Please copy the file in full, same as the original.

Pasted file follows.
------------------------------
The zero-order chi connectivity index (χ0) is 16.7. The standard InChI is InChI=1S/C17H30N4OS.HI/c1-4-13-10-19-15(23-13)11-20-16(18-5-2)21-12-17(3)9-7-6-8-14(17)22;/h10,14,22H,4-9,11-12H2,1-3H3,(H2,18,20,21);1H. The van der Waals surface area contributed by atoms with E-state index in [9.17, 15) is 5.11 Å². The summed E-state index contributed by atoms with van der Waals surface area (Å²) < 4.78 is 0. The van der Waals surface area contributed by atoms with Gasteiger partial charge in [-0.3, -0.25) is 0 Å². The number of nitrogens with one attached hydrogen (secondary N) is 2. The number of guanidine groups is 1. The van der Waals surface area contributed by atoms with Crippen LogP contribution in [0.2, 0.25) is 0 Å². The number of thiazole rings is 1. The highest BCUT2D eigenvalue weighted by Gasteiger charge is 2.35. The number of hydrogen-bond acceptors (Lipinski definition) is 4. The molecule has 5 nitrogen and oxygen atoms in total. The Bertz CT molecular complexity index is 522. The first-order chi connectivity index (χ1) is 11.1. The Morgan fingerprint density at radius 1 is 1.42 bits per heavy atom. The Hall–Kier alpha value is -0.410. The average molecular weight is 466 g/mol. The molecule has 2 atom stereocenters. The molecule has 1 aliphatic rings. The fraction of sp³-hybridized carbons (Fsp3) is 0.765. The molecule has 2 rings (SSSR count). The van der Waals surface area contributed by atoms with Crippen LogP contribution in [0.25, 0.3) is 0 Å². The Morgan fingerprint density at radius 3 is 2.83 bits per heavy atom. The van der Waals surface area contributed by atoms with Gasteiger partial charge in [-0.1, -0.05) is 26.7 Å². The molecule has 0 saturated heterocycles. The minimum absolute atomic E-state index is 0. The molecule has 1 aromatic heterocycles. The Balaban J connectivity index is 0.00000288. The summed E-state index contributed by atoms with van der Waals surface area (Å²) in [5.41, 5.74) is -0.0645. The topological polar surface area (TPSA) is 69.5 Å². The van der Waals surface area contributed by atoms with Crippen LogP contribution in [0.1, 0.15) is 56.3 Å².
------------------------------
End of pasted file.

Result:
The zero-order chi connectivity index (χ0) is 16.7. The standard InChI is InChI=1S/C17H30N4OS.HI/c1-4-13-10-19-15(23-13)11-20-16(18-5-2)21-12-17(3)9-7-6-8-14(17)22;/h10,14,22H,4-9,11-12H2,1-3H3,(H2,18,20,21);1H. The van der Waals surface area contributed by atoms with E-state index in [9.17, 15) is 5.11 Å². The summed E-state index contributed by atoms with van der Waals surface area (Å²) < 4.78 is 0. The van der Waals surface area contributed by atoms with Gasteiger partial charge in [-0.3, -0.25) is 0 Å². The number of nitrogens with one attached hydrogen (secondary N) is 2. The number of guanidine groups is 1. The van der Waals surface area contributed by atoms with Crippen LogP contribution in [0.2, 0.25) is 0 Å². The number of thiazole rings is 1. The highest BCUT2D eigenvalue weighted by Gasteiger charge is 2.35. The number of hydrogen-bond acceptors (Lipinski definition) is 4. The molecule has 5 nitrogen and oxygen atoms in total. The Bertz CT molecular complexity index is 522. The first-order chi connectivity index (χ1) is 11.1. The Morgan fingerprint density at radius 1 is 1.42 bits per heavy atom. The Hall–Kier alpha value is -0.410. The average molecular weight is 466 g/mol. The molecule has 2 atom stereocenters. The molecule has 1 aliphatic rings. The fraction of sp³-hybridized carbons (Fsp3) is 0.765. The molecule has 2 rings (SSSR count). The van der Waals surface area contributed by atoms with Crippen LogP contribution in [0.25, 0.3) is 0 Å². The Morgan fingerprint density at radius 3 is 2.83 bits per heavy atom. The van der Waals surface area contributed by atoms with Gasteiger partial charge in [-0.1, -0.05) is 26.7 Å². The molecule has 0 saturated heterocycles. The minimum absolute atomic E-state index is 0. The molecule has 1 aromatic heterocycles. The Balaban J connectivity index is 0.00000288. The summed E-state index contributed by atoms with van der Waals surface area (Å²) in [5.41, 5.74) is -0.0645. The topological polar surface area (TPSA) is 69.5 Å². The van der Waals surface area contributed by atoms with Crippen LogP contribution in [0.1, 0.15) is 56.3 Å².